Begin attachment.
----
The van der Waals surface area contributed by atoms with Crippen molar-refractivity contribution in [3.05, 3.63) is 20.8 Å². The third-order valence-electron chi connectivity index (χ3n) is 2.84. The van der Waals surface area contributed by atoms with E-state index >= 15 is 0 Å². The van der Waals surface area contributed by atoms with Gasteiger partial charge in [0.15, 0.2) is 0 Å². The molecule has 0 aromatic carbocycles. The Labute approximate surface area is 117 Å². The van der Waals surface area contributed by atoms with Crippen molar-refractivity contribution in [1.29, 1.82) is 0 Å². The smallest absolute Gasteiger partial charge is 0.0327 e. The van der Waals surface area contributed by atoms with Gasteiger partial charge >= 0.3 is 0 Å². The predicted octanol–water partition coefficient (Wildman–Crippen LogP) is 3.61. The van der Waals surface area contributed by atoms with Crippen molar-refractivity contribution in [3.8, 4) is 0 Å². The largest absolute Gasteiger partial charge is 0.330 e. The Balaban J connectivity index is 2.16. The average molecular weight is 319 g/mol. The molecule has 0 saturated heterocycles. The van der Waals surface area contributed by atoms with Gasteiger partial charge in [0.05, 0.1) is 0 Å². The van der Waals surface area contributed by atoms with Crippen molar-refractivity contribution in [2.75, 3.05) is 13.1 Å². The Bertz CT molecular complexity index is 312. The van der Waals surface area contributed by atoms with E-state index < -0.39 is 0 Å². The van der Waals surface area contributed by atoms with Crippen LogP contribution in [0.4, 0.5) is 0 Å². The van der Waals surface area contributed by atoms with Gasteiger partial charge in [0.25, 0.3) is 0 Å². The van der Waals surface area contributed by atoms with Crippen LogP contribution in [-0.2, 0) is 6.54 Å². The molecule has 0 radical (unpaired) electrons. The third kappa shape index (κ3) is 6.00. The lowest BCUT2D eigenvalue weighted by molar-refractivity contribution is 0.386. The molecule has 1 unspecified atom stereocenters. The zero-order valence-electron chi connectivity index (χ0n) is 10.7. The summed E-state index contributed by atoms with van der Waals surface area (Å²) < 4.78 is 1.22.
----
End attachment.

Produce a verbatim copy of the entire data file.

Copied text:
The van der Waals surface area contributed by atoms with Crippen molar-refractivity contribution in [3.05, 3.63) is 20.8 Å². The third-order valence-electron chi connectivity index (χ3n) is 2.84. The van der Waals surface area contributed by atoms with E-state index >= 15 is 0 Å². The van der Waals surface area contributed by atoms with Gasteiger partial charge in [0.15, 0.2) is 0 Å². The molecule has 0 aromatic carbocycles. The Labute approximate surface area is 117 Å². The van der Waals surface area contributed by atoms with Crippen molar-refractivity contribution in [1.29, 1.82) is 0 Å². The smallest absolute Gasteiger partial charge is 0.0327 e. The van der Waals surface area contributed by atoms with Gasteiger partial charge >= 0.3 is 0 Å². The predicted octanol–water partition coefficient (Wildman–Crippen LogP) is 3.61. The van der Waals surface area contributed by atoms with Crippen molar-refractivity contribution in [3.8, 4) is 0 Å². The largest absolute Gasteiger partial charge is 0.330 e. The Balaban J connectivity index is 2.16. The average molecular weight is 319 g/mol. The molecule has 0 saturated heterocycles. The van der Waals surface area contributed by atoms with Gasteiger partial charge in [0.05, 0.1) is 0 Å². The van der Waals surface area contributed by atoms with Crippen molar-refractivity contribution in [2.75, 3.05) is 13.1 Å². The Bertz CT molecular complexity index is 312. The van der Waals surface area contributed by atoms with E-state index < -0.39 is 0 Å². The van der Waals surface area contributed by atoms with Crippen LogP contribution in [0.4, 0.5) is 0 Å². The van der Waals surface area contributed by atoms with Gasteiger partial charge in [0.25, 0.3) is 0 Å². The van der Waals surface area contributed by atoms with Crippen LogP contribution in [-0.2, 0) is 6.54 Å². The molecule has 0 radical (unpaired) electrons. The third kappa shape index (κ3) is 6.00. The lowest BCUT2D eigenvalue weighted by molar-refractivity contribution is 0.386. The molecule has 1 unspecified atom stereocenters. The zero-order valence-electron chi connectivity index (χ0n) is 10.7. The summed E-state index contributed by atoms with van der Waals surface area (Å²) < 4.78 is 1.22.